Denny pulled the grey origami cat from her bedside table drawer and put it in her lap, closed her eyes, and concentrated on bringing the cat to life. A warmth glowed briefly through the covers and suddenly took on weight.


“Hello, you,” she whispered. Triumph flooded her, quickly followed by tenderness as Denny gathered the cat in her arms. “Gotta keep it down. Don’t wanna let anyone overhear.”

Purrs and an imperious head butt for affection was the cat’s response. Denny spent a few minutes petting the animal and whispering sweet nonsense to it before leaning back to regard it. Sensing her change of mood, the cat gracefully sat in her lap, its forepaws front and center, curling its tail primly around all. Yes? it seemed to say, squeezing its green-gold eyes in contentment.

“I’ve talked it over with the team,” Denny said quietly, not even pausing to wonder if the cat understood her. “We need to practice. I need to be able to call on you when I need you and … well, I hate to say it, but also to send you back when I don’t. Especially for your safety, you know? I don’t want you squashed or cut in half. So, if you don’t mind, that’s what I’ll be doing right this minute, okay?” Denny dared stroke the cat’s ears before settling against the headboard and closing her eyes. Trying hard to bring back the feeling of summoning her cat, but in reverse, Denny concentrated again. The weight remained in her lap. Cracking open an eye, she saw the cat sitting primly in her lap, eyes alert on her face.

Huh. If not in reverse, then … differently?

“Sorry, Kitty.” She gave the cat another caress and tried again, this time imagining the cat folding upon itself, losing dimensionality with each fold until it was not a living furred creature but a paper cat again. The weight and the warmth disappeared and opening her eyes, Denny saw the origami cat on the covers.

“Okay…,” she breathed. She didn’t touch it but tried summoning the cat to life again, this time paying careful attention to how she felt inside. Was she sending out anything to the paper? Was she just wishing really really hard? Was she imagining the paper expanding and taking on features and fur? Was that her imagination or was the warmth and the weight back in her lap?


“Welcome back.” Denny let loose a pent breath. “You okay?” A quick examination showed the cat none the worse for wear. She pet the cat for a moment before whispering, “Let’s do that again.”

The cat’s purring was loud in her ears, disappearing only with the warmth and the weight as it transformed back to paper. The first few tries, Denny did it with her eyes closed, allowing her to focus on any possible internal cues that could clue her in on the process. It was rather like how she taught herself to raise a single brow, Spock-wise. Ten minutes in the mirror and ten more without it to prompt her was all it took back then. Once she’d isolated the muscle used and learned to recognize it by feel, she could do it at will. Both sides.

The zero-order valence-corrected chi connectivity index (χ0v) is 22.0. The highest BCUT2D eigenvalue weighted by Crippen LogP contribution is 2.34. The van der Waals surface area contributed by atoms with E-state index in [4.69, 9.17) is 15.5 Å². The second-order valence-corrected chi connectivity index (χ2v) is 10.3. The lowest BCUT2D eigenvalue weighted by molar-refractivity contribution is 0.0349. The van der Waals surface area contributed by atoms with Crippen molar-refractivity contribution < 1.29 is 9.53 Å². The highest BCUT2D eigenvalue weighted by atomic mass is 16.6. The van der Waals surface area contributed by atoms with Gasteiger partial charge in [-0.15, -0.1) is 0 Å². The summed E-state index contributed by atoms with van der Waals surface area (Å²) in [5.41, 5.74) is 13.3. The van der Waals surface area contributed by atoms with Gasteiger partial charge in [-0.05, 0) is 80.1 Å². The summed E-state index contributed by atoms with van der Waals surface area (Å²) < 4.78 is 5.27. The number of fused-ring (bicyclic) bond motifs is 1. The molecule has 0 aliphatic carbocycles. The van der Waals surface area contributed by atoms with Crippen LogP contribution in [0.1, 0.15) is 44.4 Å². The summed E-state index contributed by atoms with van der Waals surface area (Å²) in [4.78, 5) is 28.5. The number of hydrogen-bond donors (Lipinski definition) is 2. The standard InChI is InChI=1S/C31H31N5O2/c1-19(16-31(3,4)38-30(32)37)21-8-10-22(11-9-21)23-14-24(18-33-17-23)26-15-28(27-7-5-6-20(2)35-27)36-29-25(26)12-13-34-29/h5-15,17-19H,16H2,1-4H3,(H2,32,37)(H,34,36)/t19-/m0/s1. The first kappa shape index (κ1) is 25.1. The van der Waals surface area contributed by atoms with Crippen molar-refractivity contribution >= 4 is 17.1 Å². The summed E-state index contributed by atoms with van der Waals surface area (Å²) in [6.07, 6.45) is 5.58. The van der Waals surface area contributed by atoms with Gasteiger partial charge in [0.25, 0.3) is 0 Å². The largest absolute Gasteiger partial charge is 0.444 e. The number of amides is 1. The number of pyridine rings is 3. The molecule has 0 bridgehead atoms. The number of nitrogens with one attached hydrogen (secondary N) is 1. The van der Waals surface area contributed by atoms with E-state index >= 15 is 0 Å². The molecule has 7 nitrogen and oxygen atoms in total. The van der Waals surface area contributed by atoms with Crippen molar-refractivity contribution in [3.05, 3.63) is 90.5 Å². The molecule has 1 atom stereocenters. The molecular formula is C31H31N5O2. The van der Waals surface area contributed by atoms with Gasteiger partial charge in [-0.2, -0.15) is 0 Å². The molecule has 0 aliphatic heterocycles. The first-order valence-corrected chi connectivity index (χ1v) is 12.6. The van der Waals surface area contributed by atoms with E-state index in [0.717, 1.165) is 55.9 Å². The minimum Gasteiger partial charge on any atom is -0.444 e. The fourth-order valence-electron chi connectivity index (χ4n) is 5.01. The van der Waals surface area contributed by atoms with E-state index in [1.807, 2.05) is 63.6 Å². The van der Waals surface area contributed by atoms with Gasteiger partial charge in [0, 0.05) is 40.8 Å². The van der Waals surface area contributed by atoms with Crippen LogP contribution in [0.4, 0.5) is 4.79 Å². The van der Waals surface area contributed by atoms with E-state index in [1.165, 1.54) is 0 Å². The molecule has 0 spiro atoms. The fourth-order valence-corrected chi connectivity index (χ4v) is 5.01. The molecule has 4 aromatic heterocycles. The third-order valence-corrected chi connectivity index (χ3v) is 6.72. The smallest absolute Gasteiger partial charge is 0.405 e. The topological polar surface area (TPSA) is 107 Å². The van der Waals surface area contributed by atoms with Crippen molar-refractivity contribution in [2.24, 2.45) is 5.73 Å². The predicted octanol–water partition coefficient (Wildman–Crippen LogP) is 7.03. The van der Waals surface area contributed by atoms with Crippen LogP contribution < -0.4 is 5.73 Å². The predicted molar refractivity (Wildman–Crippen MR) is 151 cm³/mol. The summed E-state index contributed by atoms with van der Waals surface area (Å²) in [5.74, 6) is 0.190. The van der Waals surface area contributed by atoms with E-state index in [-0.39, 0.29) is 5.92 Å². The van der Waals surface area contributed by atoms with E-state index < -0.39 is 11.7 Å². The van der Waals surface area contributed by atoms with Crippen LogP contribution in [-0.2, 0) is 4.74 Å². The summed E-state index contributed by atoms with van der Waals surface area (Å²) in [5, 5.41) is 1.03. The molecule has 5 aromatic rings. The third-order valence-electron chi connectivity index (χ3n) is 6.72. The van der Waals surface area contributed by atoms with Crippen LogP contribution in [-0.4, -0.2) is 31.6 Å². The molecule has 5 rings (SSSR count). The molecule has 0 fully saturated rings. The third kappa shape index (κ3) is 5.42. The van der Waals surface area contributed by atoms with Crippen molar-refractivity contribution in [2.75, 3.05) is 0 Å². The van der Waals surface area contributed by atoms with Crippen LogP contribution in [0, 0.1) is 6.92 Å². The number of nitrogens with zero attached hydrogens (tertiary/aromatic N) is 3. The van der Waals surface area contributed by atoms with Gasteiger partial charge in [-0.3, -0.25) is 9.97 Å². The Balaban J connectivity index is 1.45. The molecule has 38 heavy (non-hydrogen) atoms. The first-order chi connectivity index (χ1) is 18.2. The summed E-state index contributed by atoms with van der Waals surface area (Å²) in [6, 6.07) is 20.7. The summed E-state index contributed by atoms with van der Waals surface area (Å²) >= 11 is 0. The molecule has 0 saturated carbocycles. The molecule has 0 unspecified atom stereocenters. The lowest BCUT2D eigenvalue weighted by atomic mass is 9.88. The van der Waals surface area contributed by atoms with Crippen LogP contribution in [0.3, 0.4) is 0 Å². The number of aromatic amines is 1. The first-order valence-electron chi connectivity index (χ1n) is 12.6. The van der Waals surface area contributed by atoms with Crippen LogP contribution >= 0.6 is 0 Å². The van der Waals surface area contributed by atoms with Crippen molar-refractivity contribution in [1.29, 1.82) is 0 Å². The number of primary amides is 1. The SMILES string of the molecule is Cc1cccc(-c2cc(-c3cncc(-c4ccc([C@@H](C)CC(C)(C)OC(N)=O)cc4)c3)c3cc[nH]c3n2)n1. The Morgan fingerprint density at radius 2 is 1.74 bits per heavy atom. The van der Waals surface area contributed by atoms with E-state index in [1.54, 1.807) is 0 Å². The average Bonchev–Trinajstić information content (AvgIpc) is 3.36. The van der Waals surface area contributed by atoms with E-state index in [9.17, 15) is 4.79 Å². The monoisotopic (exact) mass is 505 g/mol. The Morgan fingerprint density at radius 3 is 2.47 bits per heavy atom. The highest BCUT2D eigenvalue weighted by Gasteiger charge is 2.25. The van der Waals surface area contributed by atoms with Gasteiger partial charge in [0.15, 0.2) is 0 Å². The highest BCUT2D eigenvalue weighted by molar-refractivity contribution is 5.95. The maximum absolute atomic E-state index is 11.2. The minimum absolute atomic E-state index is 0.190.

Tonight the process was similar, yet was both easier and harder. It wasn’t a muscle being used, exactly, though it was something that could be felt. It wasn’t something she could observe in the mirror, though it produced visible results. After a half dozen tries, Denny attempted it with eyes wide open and that was when she got a really good look at how it worked.


Space around the origami cat shimmered, like a desert mirage hard to look at and hard to pin down, expanding to encompass the cat as it grew to life size, yet without a concrete sense of the moment of transformation. In the space of a blink, it was there. Changing the cat back produced a similar effect. Each time she transformed the cat from paper to flesh and blood, Denny examined it for harm. Nothing of the sort occurred and the cat seemed perfectly healthy. On the other hand, Denny noticed herself flagging after a few transformations and toward the end of the twenty minutes could barely keep her eyes open.

Huh. Is that cuz it’s three in the morning or is it because this stuff takes it out of me? She had experienced fatigue before upon completing a labor-intensive art project. This felt something like it, only stronger. Waves swamped her, ebbing and flowing to an as-yet unmapped rhythm. Good thing I’m already in bed. This could get problematic if I have to crash out… She gathered herself for one last push and willed the cat back to life.

“Hey, you,” she whispered, incredibly tired but fiercely glad to have her cat with her. “You’re so soft and beautiful. Yes you are. So soft and smart and strong and beautiful …beautiful cat. Yes, you are … yes, you are ….”

The cat curled up with Denny. Denny curled up with her cat. Unable to stave off the inevitable, Denny let the fatigue take her down, her hands stroking the purring cat’s fur. A thought occurred to her that perhaps she should stay awake and time how long the cat remained with her before turning back into paper. The next thing she knew, her phone was beeping her regular wake-up alarm, sunrise was painting the world outside her window, and the cat lay in its origami state on her pillow.

Denny slapped off the alarm and rose, refreshed. Gone was her fatigue from practice and in its place was a certainty of what she had to do: Control her power. Protect her creations. Keep her parents safe. The Angel was still out there. The world had irreversibly changed. Best she met it head on. The person she was last night seemed incredibly immature to the person she was today. Denny nodded at herself in the mirror, put her origami cat in her pocket, and went downstairs to face the day.


Malificent taimdala